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iEmphasize: An Eye-Opening Experience

There are many Belle events that are lighthearted and fun. And then there are others that enable you to confront some of the grave injustices in our world. And I think it's critical that any service organization have both. That's why I am so grateful that one of the Women's Leadership events offered this Spring was a visit to the iEmpathize exhibit on the horrific realities of human trafficking and sexual exploitation, particularly of young women and girls. Although it was conveniently located on campus, stepping into the exhibit felt like I was stepping into another world.

The iEmpathize exhibit was really heavy, and was a lot to take in. I felt like, for the time I was there, I stepped out of my own bubble of worries and stepped into a much deeper problem. As the exhibit puts it, I truly empathized by stepping into another person's suffering. And there was so much suffering. I am familiar with trafficking, however, for some reason the combination of videos, photos and artifacts made everything so real to me. Hearing the stories of Cambodian, Eastern European, Mexican and American girls who were orphaned, trafficked, impoverished and brutally beaten made me physically sick and was incredibly disturbing. It just makes me think: "how can a human being or human beings create structures that so dehumanize and humiliate other humans, especially children?!" And what gives them the right to do that to another human being, to a child who knows nothing and looks up to adults as figures who will protect her? Only to have them sell her, beat her, abuse her, traffic her. I especially felt for the plight of Eastern European orphans who have no mother or father or family to protect them. And they're so young. The story of the Cambodian mother who tried to sell oral sex from her 6 year old daughter to the workers was among one of the more disturbing stories, as well as the woman who was beaten for 7 hours when she refused to be trafficked. How do you even live through that, and how do you find the hope to continue living when you've been so brutally abused and seen as trash?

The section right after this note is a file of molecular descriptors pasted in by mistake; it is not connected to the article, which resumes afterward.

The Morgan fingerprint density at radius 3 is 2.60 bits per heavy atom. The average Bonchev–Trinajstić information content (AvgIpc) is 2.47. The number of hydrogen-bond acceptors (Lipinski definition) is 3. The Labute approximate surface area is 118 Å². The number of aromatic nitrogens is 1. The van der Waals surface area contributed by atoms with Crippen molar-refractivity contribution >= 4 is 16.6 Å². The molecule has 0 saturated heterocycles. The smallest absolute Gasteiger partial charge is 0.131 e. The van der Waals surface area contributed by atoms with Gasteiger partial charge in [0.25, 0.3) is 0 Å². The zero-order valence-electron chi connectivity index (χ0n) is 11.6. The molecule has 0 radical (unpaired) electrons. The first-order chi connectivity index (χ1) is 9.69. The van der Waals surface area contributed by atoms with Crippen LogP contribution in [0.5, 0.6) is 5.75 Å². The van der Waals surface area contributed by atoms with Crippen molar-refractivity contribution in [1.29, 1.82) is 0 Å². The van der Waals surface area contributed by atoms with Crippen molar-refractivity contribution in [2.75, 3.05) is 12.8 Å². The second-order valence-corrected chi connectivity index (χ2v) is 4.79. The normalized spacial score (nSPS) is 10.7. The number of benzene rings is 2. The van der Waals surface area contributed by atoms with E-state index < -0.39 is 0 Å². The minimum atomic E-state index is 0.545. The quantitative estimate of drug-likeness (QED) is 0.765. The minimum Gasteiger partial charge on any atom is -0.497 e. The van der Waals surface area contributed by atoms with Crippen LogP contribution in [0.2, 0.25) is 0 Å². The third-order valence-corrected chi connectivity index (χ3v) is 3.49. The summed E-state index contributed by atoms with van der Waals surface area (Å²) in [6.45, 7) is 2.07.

Being exposed to all of that information, part of me felt like running and hiding from the awful world. Yet another part of me felt hope, looking at the work iEmpathize and countless others are doing to combat this. This is a movement that is much greater than myself, and I owe it to these human beings who are experiencing compensated rape to do something, anything. I guess it starts with awareness, and I also took pamphlets at the end on resources. It also made me feel so overwhelmingly grateful that I didn't know what to do...grateful for parents who love me and care, grateful for my home, my opportunities, my beloved family and friends, being treated with respect and dignity...so much.

I am still processing. And still so thankful that I am part of an organization that can celebrate what is beautiful and good in the world while also bravely facing and working to combat what is truly unjust and horrible in the world, if only through educating it's members on those issues.

Maryam Nouh
Distinguished Belle
Fourth Year Bruin Belle

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